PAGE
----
4. The invention in accordance with claim 2 wherein a holder is coupled to said needle assembly, said holder having essentially a hollow cylindrical configuration to receive the rearward end of said double ended cannula and to receive a multiple fluid sample container and direct said container into coupling relationship with the needle assembly.

5. The invention in accordance with claim 2 wherein a multiple fluid sample container is coupled with said needle assembly, said container having a punctureable self-sealing stopper closing the end thereof, said stopper being of suflicient resilience to shift said double ended cannula to said second position at which the passage network of the needle assembly is opened and simultaneously to permit penetration of the rearward end of said double ended cannula into said fluid collection container thereby facilitating collection of a sample and when said collection container is removed from said double ended cannula the resilience of said punctureable stopper will permit said double ended cannula to be withdrawn from said collection container and simultaneously remove said double ended cannula from engagement with said closure means in said housing thereby stopping flow of fluid through said needle assembly.

Fluid specimen collecting apparatus for taking multiple samples comprising:

a collection container;

a first cannula fixedly mounted in said first bore and said collection container mounted on the outer end of having a puncture end extending outwardly therefrom for connection to a fluid source and with the other end having communication with the first chamber portion; second double ended cannula slidea'bly mounted in the second bore with its outer end extending outwardly therefrom and with its inner end disposed in said second chamber portion; a

the double ended cannula; and

stop means fixedly mounted on said second cannula inside said second chamber portion a short distance from the inner end of the second cannula so that the second cannula can be shifted between a position with the inner end extending through the diaphragm into communication with the first chamber portion thereby ermitting fluid to flow from said fluid source to said collection container and a position withdrawn from said diaphragm with the inner end dis posed in the second chamber portion thereby preventing fluid from entering said second cannula and facilitating the removal of said collection container from said apparatus and the positioning of a second collection container on said apparatus without significant loss of fluid to facilitate the collection of multiple fluid specimens.

The invention in accordance with claim 6 wherein said collection container has a puncturable self-sealing stopper closing its end, and the outer end of said second cannula is adapted to puncture said puncturable selfsealing stopper of said container so that when said fluid specimen collection apparatus is coupled to a blood source, a sample of blood is collected in said container.

8. The invention in accordance with claim 6 wherein said housing is provided with means for mounting a holder for a collection container so as to provide a means to facilitate the coupling of said container to the outer end of said second cannula.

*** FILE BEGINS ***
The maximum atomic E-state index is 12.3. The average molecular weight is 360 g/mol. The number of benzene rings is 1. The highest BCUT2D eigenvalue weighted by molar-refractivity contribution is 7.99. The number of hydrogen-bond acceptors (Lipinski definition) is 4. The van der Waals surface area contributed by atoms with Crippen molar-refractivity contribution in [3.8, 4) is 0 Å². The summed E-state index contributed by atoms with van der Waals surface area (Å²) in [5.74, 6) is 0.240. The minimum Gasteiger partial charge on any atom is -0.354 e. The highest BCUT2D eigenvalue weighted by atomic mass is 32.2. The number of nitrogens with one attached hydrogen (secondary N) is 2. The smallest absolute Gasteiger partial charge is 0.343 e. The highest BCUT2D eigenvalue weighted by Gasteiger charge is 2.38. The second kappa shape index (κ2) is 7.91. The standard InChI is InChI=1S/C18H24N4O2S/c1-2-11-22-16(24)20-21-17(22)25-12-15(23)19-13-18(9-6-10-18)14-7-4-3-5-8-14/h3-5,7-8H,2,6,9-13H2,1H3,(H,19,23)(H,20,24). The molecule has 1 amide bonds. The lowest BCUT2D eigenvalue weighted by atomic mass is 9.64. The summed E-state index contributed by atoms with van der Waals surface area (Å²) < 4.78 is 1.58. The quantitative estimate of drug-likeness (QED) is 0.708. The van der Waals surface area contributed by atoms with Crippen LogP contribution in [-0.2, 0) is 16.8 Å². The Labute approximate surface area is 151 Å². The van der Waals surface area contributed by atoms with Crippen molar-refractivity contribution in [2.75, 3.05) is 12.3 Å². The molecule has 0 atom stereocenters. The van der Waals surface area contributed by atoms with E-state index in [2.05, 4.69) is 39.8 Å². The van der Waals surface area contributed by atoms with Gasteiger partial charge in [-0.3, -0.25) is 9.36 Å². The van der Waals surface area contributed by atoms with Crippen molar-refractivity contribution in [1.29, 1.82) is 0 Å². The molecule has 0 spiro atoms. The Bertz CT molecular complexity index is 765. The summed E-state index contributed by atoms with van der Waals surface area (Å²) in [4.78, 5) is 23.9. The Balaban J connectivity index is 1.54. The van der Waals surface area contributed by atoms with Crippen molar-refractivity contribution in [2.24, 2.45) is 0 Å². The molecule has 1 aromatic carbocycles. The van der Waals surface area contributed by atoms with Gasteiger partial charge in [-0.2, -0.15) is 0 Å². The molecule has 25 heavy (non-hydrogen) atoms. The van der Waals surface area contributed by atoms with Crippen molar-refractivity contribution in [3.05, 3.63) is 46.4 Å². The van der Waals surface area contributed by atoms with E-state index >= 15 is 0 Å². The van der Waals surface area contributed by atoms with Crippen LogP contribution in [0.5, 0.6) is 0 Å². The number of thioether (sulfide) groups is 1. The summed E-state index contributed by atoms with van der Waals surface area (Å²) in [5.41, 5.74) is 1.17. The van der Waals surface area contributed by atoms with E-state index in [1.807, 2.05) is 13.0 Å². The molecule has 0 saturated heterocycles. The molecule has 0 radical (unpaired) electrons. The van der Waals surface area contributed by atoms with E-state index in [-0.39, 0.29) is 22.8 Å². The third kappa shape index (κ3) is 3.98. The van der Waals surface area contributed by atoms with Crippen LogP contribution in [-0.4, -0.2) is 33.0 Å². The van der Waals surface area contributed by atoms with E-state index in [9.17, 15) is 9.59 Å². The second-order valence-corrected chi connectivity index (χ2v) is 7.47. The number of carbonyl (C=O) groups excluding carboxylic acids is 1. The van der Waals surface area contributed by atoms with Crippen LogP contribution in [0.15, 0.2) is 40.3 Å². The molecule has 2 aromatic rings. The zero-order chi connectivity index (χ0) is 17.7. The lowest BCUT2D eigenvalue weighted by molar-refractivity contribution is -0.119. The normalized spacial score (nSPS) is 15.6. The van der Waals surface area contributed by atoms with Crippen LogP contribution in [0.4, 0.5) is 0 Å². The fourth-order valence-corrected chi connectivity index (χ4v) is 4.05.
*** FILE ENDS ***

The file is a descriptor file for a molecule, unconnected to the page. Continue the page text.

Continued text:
9. The invention in accordance with claim 6 wherein said second chamber portion has a length substantially equal to the displacement of said second cannula in said housing when shifted inwardly therein and equal to the distance between said stop means and said diaphragm.

10. The invention in accordance with claim 6 wherein the outer diameter of said second cannula is substantially smaller than the inner diameter of said second bore so as to provide an air assage means between said second cannula and the wall defining said second bore.

11. The invention in accordance with claim 10 wherein said collecting container is under reduced pressure so that when said container is removed from said second cannula the blood contained in the bore thereof will be removed therefrom by air disposed in said second chamber entering the inner end of said second cannula, thereby preventing clogging of said second cannula so that multiple samples may be collected.

References Cited UNITED STATES PATENTS FOREIGN PATENTS Great Britain. France.

RICHARD A, GAUDET, Primary Examiner MARTIN F. MAJESTIC, Assistant Examiner US. Cl. X.R.

Disclaimer 3,494,352.Ronald D. Russo, East; Rutherford, and James 6. Halligan, Rodburn, N.J. APPARATUS FOR TAKING MULTIPLE SAM- PLES. Patent dated Feb. 10, 1970. Disclaimer filed Aug. 20, 1971, by the assignee, Becton, Dickinson and Company. Hereby disclaims the portion of the term of the patent subsequent to Sept. 30, 1986.

[Oflim'al Gazette September 28, 1.971.]

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Referenced by
Citing PatentFiling datePublication dateApplicantTitle
US3585996 *Jul 11, 1968Jun 22, 1971Levoy S CorpArterial catheter placement unit and method of use
US3659587 *Jun 30, 1970May 2, 1972Affiliated Hospital ProdValved connector arrangement
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Classifications
U.S. Classification600/577, 600/579
International ClassificationA61B5/15, A61B10/02, A61B10/00
Cooperative ClassificationA61B5/150259, A61B5/150496, A61B5/154, A61B5/150389, A61B5/150519, A61B5/15003, A61B5/150221, A61B5/1438, A61B5/150717, A61B5/150587, A61B5/150351, A61B5/155, A61B5/150732
European ClassificationA61B5/15B18B2, A61B5/15B18B8F, A61B5/15B12, A61B5/15B18D12F, A61B5/15B8N, A61B5/15B18B10D, A61B5/15B8D, A61B5/15B20, A61B5/15B18D6B, A61B5/15B2D, A61B5/154, A61B5/155, A61B5/14B12